Adwind RAT infestation is trending up


Thought Leadership

Adwind RAT infestation is trending up

David Pickett


Malware as a service is exploding in popularity, this allows it to be distributed openly as a service by the creators. "Customers" pay a fee for the usage of the Trojan just as businesses would for cloud provided services.  This essentially allows anyone to purchase the Adwind Remote Access Trojan (RAT) for a small fee, regardless of computer skill.  Recent examples we've blocked utilize .jar (java archive) files or .jar files inside .zip files.

More about RATs & Adwind

IT staff's ability to remotely resolve a user issue is a legitimate example of remote access tools. However, malware authors also utilize them for nefarious purposes, we term these Remote Access Trojans.  They allow the operator to steal credentials, record keystrokes, take screenshots, access webcams and microphones, modify files, execute code and drop malicious programs on the machine.  Many Trojans, such as Adwind, are environmentally aware.  The examples we've researched display the ability to detect that it's running in a virtual machine.  Furthermore, it may upload computer name, machine information and cryptographic machine guid to command & control servers.  This allows the controller to tailor the malicious programs it downloads specific to the machine type.  It uses Java, therefore, it could possibly run and download malicious programs on any supporting platform (Windows, Mac OS, Linux, Android, etc).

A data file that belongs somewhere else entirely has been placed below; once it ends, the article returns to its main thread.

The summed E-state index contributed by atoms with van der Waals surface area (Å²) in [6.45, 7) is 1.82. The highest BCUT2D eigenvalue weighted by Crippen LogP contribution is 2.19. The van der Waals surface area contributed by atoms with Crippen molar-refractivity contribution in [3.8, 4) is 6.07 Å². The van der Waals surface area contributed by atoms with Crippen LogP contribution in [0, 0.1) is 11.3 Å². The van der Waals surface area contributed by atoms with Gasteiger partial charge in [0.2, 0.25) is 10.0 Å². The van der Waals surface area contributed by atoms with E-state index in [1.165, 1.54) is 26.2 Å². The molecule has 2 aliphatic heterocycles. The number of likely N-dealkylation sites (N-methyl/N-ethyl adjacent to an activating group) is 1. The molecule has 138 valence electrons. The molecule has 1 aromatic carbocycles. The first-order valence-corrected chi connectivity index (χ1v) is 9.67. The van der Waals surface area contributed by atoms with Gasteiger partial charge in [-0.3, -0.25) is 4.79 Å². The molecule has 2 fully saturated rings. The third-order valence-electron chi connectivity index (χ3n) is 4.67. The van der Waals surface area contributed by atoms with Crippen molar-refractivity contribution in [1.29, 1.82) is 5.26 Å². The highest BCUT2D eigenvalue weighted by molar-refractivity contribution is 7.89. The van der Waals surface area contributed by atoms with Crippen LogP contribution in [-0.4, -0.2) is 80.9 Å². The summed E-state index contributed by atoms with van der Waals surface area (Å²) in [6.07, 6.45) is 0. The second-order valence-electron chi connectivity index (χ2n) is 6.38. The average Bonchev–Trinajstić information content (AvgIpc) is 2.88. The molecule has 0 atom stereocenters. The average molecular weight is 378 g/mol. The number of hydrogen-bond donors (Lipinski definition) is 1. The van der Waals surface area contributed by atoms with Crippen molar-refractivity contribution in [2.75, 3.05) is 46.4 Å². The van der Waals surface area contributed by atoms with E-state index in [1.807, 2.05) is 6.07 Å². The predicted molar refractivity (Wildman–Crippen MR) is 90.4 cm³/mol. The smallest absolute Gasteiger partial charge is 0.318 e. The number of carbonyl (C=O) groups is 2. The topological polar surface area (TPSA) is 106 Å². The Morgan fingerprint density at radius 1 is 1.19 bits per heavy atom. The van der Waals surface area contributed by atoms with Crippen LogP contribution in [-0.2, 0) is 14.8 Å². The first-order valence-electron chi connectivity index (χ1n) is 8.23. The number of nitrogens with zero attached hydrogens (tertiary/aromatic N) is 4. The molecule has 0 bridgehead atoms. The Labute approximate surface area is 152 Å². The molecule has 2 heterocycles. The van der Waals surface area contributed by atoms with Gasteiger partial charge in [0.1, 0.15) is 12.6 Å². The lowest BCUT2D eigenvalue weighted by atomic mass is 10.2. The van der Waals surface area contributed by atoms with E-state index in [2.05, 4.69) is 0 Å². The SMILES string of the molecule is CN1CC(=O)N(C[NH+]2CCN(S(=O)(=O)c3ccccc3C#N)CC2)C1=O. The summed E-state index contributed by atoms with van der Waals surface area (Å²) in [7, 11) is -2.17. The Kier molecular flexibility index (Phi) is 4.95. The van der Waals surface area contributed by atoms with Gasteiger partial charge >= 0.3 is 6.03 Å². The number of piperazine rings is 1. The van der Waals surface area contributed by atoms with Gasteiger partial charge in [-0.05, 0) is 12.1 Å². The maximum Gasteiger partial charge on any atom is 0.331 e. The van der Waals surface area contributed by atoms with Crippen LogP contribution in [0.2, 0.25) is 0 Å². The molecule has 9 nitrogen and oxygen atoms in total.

Humorous Mr. Robot References

Malware authors and distributors definitely have a sense of humor. Two last week that gave us a laugh included references to the Mr. Robot series in their java .class naming.  Below are raw hex snippets from two different examples, at least this malicious author isn't Darlene!


Zero-Day Adwind Variant

We were the first to implement rules to block a new variant which caught our attention Wednesday.  At AppRiver, our SecureTide spam and virus filtering team works 24/7/365 to protect our customers from these types of threats as they emerge.

The packet capture of this example shows it reaching out to two different hosts while being analyzed: 37[.]72[.]175[.]150 on port 800 &  2[.]21[.]75[.]64 on port 80.


A Few of Today's Examples with Adwind Attached: